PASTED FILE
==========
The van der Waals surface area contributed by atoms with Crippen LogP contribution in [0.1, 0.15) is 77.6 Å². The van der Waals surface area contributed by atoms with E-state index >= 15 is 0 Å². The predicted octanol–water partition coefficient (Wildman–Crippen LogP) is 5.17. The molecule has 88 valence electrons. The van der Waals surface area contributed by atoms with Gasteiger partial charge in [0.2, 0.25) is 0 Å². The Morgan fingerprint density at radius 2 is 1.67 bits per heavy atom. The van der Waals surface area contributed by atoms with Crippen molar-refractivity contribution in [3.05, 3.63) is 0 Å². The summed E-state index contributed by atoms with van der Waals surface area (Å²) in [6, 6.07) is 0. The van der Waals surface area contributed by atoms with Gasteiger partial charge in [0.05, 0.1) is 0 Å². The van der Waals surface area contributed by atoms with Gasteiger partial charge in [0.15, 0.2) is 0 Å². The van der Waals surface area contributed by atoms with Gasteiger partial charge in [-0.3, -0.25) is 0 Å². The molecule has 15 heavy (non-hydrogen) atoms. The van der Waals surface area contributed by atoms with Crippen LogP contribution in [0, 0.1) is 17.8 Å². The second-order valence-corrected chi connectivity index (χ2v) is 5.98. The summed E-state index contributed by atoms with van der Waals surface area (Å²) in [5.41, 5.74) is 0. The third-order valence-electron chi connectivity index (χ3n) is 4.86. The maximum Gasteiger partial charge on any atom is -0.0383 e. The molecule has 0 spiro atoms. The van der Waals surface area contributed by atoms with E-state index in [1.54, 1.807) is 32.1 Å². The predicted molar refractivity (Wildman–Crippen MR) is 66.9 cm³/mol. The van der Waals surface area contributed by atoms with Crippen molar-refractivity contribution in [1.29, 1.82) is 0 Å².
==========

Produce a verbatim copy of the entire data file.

The van der Waals surface area contributed by atoms with Crippen LogP contribution in [0.1, 0.15) is 77.6 Å². The van der Waals surface area contributed by atoms with E-state index >= 15 is 0 Å². The predicted octanol–water partition coefficient (Wildman–Crippen LogP) is 5.17. The molecule has 88 valence electrons. The van der Waals surface area contributed by atoms with Gasteiger partial charge in [0.2, 0.25) is 0 Å². The Morgan fingerprint density at radius 2 is 1.67 bits per heavy atom. The van der Waals surface area contributed by atoms with Crippen molar-refractivity contribution in [3.05, 3.63) is 0 Å². The summed E-state index contributed by atoms with van der Waals surface area (Å²) in [6, 6.07) is 0. The van der Waals surface area contributed by atoms with Gasteiger partial charge in [0.05, 0.1) is 0 Å². The van der Waals surface area contributed by atoms with Gasteiger partial charge in [0.15, 0.2) is 0 Å². The van der Waals surface area contributed by atoms with Gasteiger partial charge in [-0.3, -0.25) is 0 Å². The molecule has 15 heavy (non-hydrogen) atoms. The van der Waals surface area contributed by atoms with Crippen LogP contribution in [0, 0.1) is 17.8 Å². The second-order valence-corrected chi connectivity index (χ2v) is 5.98. The summed E-state index contributed by atoms with van der Waals surface area (Å²) in [5.41, 5.74) is 0. The third-order valence-electron chi connectivity index (χ3n) is 4.86. The maximum Gasteiger partial charge on any atom is -0.0383 e. The molecule has 0 spiro atoms. The van der Waals surface area contributed by atoms with E-state index in [1.54, 1.807) is 32.1 Å². The predicted molar refractivity (Wildman–Crippen MR) is 66.9 cm³/mol. The van der Waals surface area contributed by atoms with Crippen molar-refractivity contribution in [1.29, 1.82) is 0 Å².